That was a page from the book of memories. Now it is more than hundred days since our government, the guarantors of our development, took over and all the development is evident. The Bomai youth, Javaid and Gulzar, got their share of development at the hands of the so called "security forces" and so did the Khaigam carpenter. A crippled beggar had his own share at the very alter of the guarantor himself. Public Safety Act continues to haunt the separatists as well as the stone palters (although in the other province of the state they were given refreshments and were paid for it). The sixth pay commission recommendations will take time but not the pay hike of some chosen few for continues doing great job for the government. Good instances of 'development'. Applause to our government. People were killed and inquiries ordered; the obvious made painfully obscure; reports submitted and 'justice' was done. Killer troops were dislocated from Bomai and re-located at Agricultural university campus, which means, another Bomai-like episode is in the making, as some other day another Javaid and Gulzar will have their share of 'development'. The albatross round your neck next time.

Nevertheless, we celebrated it and not just that but a stark reality, which stares us in the face, is that we continue to do so without realizing what we are doing. Now it is time for another election and our optimistic masses have once again started pinning hopes on their new supposed guarantors of development. Let us hope history repeats itself less cruelly this time.

That was about people, common people, who even do not take recourse to good common sense before deciding or doing anything. However, what happened to our leaders? If people suffer from optimism fever what is wrong with the leaders. Why do they get carried away by the force of situation? The indecision, exhibited by Hurriyat (M) reflects the state of the mind of our leaders. We were yet to recover from the high turnout shock of the 'highly optimistic' masses that the leaders shocked us further.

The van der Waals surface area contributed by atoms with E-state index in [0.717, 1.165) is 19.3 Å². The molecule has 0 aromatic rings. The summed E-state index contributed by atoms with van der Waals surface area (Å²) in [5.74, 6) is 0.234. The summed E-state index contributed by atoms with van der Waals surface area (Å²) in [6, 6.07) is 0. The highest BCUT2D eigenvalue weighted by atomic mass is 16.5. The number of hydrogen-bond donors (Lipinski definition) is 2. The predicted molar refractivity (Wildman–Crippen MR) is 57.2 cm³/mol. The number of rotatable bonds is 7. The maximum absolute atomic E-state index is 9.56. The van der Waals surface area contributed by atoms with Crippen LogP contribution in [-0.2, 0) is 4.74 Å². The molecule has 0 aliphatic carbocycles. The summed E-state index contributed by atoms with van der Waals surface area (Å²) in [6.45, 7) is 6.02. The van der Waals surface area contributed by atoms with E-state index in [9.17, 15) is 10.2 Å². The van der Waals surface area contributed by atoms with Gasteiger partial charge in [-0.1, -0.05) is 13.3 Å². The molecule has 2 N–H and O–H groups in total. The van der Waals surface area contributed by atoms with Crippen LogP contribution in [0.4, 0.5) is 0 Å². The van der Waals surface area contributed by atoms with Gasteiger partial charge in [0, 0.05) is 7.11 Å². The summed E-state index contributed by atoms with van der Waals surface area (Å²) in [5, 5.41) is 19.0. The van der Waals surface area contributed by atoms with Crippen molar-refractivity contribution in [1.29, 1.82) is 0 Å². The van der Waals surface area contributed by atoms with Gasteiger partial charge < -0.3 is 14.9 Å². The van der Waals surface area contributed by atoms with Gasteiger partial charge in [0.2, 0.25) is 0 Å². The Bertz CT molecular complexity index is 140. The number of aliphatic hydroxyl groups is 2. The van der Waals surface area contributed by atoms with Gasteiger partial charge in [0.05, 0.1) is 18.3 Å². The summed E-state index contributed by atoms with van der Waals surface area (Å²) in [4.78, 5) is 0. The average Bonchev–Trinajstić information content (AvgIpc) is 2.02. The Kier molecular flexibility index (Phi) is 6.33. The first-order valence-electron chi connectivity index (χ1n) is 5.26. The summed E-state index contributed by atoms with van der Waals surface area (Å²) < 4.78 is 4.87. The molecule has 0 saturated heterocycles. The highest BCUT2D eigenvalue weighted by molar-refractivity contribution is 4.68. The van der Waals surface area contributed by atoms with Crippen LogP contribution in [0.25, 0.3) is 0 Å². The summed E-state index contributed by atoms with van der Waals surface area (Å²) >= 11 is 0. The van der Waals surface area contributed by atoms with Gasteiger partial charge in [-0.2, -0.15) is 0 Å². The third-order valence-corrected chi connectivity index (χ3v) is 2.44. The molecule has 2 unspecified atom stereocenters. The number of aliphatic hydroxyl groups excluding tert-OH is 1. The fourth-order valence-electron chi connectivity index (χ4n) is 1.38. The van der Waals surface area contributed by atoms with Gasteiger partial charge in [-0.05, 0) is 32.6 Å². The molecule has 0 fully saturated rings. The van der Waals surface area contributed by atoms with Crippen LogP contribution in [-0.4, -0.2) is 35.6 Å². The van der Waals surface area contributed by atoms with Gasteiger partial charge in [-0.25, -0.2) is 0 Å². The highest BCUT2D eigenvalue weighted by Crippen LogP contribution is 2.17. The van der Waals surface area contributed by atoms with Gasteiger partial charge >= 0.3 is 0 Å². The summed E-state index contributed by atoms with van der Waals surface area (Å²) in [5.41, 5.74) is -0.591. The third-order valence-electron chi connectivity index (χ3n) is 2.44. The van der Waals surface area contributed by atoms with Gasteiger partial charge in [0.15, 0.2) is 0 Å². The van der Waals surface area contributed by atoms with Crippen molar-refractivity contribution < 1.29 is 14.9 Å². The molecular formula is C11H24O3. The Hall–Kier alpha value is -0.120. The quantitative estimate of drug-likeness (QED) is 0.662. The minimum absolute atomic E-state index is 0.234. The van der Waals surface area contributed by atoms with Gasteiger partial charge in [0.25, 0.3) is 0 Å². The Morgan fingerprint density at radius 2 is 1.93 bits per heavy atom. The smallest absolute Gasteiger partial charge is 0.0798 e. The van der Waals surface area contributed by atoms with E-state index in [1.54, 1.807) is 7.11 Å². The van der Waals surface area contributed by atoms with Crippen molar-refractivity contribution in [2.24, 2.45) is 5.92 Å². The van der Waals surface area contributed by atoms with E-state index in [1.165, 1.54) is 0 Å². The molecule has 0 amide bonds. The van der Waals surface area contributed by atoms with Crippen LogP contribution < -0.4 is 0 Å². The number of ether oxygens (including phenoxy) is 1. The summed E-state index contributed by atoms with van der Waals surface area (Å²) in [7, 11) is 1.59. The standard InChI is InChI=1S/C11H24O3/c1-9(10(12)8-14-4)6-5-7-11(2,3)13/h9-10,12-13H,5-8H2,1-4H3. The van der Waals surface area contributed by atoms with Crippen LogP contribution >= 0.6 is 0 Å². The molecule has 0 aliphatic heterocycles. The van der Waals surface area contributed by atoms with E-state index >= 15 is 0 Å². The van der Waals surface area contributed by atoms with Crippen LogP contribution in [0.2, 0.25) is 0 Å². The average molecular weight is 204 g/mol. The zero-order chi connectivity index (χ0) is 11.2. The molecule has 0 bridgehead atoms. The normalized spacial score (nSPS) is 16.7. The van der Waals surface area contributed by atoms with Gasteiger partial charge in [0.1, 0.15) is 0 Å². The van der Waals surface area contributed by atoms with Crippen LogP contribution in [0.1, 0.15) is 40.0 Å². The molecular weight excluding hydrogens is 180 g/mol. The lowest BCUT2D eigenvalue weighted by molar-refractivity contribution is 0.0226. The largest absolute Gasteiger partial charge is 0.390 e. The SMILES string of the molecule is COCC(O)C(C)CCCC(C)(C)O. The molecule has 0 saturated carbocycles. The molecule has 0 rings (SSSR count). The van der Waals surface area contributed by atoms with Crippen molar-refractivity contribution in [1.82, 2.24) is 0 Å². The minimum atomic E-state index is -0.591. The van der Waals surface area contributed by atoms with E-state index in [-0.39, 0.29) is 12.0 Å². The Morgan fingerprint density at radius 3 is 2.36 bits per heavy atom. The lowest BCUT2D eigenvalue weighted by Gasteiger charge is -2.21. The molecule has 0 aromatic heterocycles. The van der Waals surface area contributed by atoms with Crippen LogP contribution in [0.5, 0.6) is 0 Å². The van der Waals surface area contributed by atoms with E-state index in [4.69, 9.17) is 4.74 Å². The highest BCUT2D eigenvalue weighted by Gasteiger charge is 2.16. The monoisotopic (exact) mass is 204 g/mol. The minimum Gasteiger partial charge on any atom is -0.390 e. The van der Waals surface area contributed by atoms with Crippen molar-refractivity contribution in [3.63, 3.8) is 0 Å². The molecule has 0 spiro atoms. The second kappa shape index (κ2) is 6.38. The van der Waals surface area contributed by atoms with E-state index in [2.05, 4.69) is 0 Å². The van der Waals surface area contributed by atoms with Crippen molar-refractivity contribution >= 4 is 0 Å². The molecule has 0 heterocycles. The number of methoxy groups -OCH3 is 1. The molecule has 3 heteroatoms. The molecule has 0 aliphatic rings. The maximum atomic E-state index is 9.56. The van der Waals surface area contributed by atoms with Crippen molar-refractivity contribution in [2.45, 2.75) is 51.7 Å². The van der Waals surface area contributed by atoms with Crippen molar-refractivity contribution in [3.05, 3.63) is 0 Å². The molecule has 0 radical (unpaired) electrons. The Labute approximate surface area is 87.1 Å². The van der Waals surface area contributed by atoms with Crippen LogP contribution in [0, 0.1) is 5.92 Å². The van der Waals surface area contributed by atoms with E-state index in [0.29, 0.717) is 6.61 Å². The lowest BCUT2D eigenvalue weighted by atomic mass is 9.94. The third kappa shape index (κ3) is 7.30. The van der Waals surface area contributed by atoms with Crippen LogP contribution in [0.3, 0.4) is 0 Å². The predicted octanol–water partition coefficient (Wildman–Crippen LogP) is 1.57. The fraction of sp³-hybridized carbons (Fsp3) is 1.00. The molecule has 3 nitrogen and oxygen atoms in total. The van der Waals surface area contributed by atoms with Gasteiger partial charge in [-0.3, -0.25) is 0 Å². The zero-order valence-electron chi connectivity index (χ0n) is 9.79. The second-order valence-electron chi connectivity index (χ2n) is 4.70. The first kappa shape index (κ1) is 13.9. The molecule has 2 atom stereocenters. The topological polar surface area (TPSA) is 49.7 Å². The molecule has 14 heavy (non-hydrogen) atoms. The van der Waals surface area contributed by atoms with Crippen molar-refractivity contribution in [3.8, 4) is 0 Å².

First, the Lone shock to contest elections and then Hurriyat M's turning soft towards elections in the beginning. Well, some can cry loudly that it is 'a change of strategy and not of ideology', but the truth is that it is a change of heart, a heart that no longer feels the giant agony of those who have sacrificed their dear ones for the sacred cause. It is a change of faith, from God's servitude to demon worship. Sniffing a little power and pelf, these sham leaders have cast away a faith so cherished and a cause so dear, for which thousands have laid their lives down. First-rate opportunism on display. Contesting elections in ordinary circumstances is not bad but here it is a sin for reposing faith and allegiance in Indian constitution; it would be betraying the blood of thousands of martyrs. India is a suppressor state and contesting for a seat in the Indian Parliament amounts to being a part of this source of suppression. Calling elections a 'non-issue' is again sheer hypocrisy. By saying so, they have put a question mark on their credibility, their goodwill and sincerity towards the sacred cause. In fact, they have lost their claim to be called pro-freedom. In French, they say "corruptio optimi pessima", that is, the corruption of the best becomes the worst. No doubt, these brazenfaced leaders will indulge in such political gymnastics impudently, but it might really be a perplexing situation for all those non-Kashmiris who have stood by us and advocated our cause so far. By such acts of our leadership, a wrong signal has been sent to the outside world. This is what happens 'when majesty stoops to folly'.

In my opinion, if common people fail they can be absolved, but not the leaders. Leaders are the representatives of a nation and the face of a movement. If they fail, they let the whole nation down and deface the whole movement. However, one thing, that we should never lose sight of, is that leaders are no 'sacred' things. They are leaders only when people follow them. They are for the cause and not above the cause. They are nothing in themselves but products of our need and if they outlive their use, they should be abandoned. Therefore, it is time these leaders introspect into themselves and let people also think fresh about them.